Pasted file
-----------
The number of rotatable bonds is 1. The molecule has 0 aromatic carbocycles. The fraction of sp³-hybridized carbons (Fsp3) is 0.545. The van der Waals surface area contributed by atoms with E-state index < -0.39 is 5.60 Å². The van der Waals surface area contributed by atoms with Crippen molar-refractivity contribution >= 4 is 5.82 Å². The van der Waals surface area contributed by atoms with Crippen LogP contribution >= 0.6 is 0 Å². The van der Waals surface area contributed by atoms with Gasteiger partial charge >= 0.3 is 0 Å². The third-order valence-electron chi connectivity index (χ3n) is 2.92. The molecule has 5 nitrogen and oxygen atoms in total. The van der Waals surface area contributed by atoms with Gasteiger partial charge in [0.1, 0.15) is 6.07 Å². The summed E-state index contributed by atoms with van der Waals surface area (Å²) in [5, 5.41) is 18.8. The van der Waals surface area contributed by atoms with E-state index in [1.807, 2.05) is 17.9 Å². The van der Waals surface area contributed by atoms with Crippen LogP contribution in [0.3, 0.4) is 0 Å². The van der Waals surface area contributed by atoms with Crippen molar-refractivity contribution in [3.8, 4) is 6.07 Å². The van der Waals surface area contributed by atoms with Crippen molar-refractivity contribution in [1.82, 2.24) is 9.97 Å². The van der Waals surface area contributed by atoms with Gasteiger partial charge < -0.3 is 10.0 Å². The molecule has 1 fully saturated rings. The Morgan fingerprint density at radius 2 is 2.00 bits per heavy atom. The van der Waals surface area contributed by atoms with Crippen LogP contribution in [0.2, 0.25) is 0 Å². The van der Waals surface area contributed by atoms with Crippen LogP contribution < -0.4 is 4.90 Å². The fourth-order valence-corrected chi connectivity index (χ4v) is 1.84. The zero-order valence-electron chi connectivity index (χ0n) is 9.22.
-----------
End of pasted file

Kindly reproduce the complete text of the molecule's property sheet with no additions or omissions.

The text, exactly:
The number of rotatable bonds is 1. The molecule has 0 aromatic carbocycles. The fraction of sp³-hybridized carbons (Fsp3) is 0.545. The van der Waals surface area contributed by atoms with E-state index < -0.39 is 5.60 Å². The van der Waals surface area contributed by atoms with Crippen molar-refractivity contribution >= 4 is 5.82 Å². The van der Waals surface area contributed by atoms with Crippen LogP contribution >= 0.6 is 0 Å². The van der Waals surface area contributed by atoms with Gasteiger partial charge >= 0.3 is 0 Å². The third-order valence-electron chi connectivity index (χ3n) is 2.92. The molecule has 5 nitrogen and oxygen atoms in total. The van der Waals surface area contributed by atoms with Gasteiger partial charge in [0.1, 0.15) is 6.07 Å². The summed E-state index contributed by atoms with van der Waals surface area (Å²) in [5, 5.41) is 18.8. The van der Waals surface area contributed by atoms with E-state index in [1.807, 2.05) is 17.9 Å². The van der Waals surface area contributed by atoms with Crippen LogP contribution in [0.3, 0.4) is 0 Å². The van der Waals surface area contributed by atoms with Crippen molar-refractivity contribution in [3.8, 4) is 6.07 Å². The van der Waals surface area contributed by atoms with Crippen molar-refractivity contribution in [1.82, 2.24) is 9.97 Å². The van der Waals surface area contributed by atoms with Gasteiger partial charge < -0.3 is 10.0 Å². The molecule has 1 fully saturated rings. The Morgan fingerprint density at radius 2 is 2.00 bits per heavy atom. The van der Waals surface area contributed by atoms with Crippen LogP contribution in [0.2, 0.25) is 0 Å². The van der Waals surface area contributed by atoms with Crippen LogP contribution < -0.4 is 4.90 Å². The fourth-order valence-corrected chi connectivity index (χ4v) is 1.84. The zero-order valence-electron chi connectivity index (χ0n) is 9.22.